I know you’re supposed to replace a mattress every eight or 10 or 15 years. But for the first eight, 10, 15 years and even longer, the mattress was just fine. So fine that we didn’t think about it, though every so often the idea would flit through my brain, only to be dismissed by concerns that, with my history of back trouble, a new unknown mattress wouldn’t be as good as the old one. And that our sheets wouldn’t fit the new, thicker mattresses. Last year the mattress started poking us, as if to say, “Hey, remember me?” and we knew then that we had run of out time. But family emergencies and too many trips away from home meant that we weren’t getting to the nearest mattress venue — the Sears store in the little city an hour or so away — any time soon.
We finally got there the other weekend, while the kids were curling in a bonspiel. It was an awfully long afternoon, though the choosing would have been much faster if we had been told at the beginning of the mattress testing process rather than at the end that one of our choices had been discontinued by the manufacturer, harumph. I made a point of avoiding the euro- and pillow-tops and focusing on the “slimmer” mattresses. After about an hour, we left, having paid for our new mattress and boxspring and arranged for delivery. Since we live in the country, the mattress set would be shipped to our local Sears pickup depot, from where we’d collect it in the truck and bring it home. Which Tom did at lunchtime today. Which meant that about 10 minutes later, we were all standing around our lovely Henredon mahogany sleigh bed, staring UP at the mattress and boxpring that looked like something from the story of the princess and the pea. It was all just so very high, so very tall, so much closer to the ceiling. Too high, too tall, and quite odd. Sitting in bed, my head is well above the top of the table lamp on the nightstand, and when I sit on the bed, my feet no longer touch the floor but dangle in the air about 12 inches off the ground. I think I’ve figured out that what we need is a “low profile” boxspring, so we’ll have to order a new new one and return the old new one. It’s either that or a set of Victorian bed steps and a good memory from my perch in the middle of the night when I’m half asleep and in need of a glass of water. With any luck, our only difficulty will be exchanging the bedspring, and the mattress itself will be suitable. We have 60 days to find out, with Sears’ return policy.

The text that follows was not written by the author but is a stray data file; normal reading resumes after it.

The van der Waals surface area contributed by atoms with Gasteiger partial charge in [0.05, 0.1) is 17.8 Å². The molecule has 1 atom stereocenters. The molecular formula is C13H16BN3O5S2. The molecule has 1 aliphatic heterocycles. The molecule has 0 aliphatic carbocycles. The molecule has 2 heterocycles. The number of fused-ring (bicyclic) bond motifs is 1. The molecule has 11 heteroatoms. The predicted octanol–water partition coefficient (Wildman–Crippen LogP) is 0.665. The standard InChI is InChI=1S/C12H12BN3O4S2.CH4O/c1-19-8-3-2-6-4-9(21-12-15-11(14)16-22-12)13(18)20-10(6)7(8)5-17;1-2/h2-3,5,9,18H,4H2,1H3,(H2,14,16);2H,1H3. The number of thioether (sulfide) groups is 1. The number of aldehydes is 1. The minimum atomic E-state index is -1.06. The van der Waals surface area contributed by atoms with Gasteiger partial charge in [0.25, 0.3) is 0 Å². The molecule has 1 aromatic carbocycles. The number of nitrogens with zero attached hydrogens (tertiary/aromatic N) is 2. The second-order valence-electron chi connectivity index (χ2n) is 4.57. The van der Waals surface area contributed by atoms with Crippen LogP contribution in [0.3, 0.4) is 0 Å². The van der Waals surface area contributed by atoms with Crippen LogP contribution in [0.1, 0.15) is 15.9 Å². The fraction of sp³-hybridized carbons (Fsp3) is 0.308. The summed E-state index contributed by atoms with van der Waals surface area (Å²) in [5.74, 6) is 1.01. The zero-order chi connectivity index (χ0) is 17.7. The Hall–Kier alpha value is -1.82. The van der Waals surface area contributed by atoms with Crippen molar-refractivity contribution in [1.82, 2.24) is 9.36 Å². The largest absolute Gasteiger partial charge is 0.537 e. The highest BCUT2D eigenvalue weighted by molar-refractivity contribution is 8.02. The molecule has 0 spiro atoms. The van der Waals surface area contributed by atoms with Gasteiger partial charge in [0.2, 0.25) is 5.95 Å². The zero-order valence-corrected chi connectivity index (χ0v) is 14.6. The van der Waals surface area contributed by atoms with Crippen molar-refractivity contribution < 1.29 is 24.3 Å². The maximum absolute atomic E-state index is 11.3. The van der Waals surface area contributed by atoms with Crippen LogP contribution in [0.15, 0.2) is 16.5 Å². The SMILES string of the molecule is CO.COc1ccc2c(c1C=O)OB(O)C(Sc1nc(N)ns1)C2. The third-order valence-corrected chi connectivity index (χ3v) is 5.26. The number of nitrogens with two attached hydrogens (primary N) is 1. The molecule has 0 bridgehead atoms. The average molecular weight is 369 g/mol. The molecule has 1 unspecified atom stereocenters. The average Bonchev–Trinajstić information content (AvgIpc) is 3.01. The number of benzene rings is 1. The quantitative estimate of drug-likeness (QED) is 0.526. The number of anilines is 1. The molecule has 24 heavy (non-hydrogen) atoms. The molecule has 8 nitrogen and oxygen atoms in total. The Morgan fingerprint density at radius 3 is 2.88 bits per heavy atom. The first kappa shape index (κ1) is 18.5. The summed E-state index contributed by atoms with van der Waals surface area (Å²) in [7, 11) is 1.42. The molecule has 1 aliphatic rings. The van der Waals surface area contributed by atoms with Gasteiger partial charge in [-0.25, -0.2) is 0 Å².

We still do much our reading aloud in this bed, and when the kids were little they would pretend we were on an island. This is truly an island now, and I fear for books, the television remote, and especially my laptop should they happen to fall from on high. In the meantime, now that I can reach the ceiling fixture by standing up on the mattress, I may as well take advantage of the situation and change the lightbulbs.
UPDATED to add: The kids measured the old mattress/boxspring set and the new one, and the difference is 10 inches. Yikes.
PS Oh joy, more snow on the way. Four inches. Gah.
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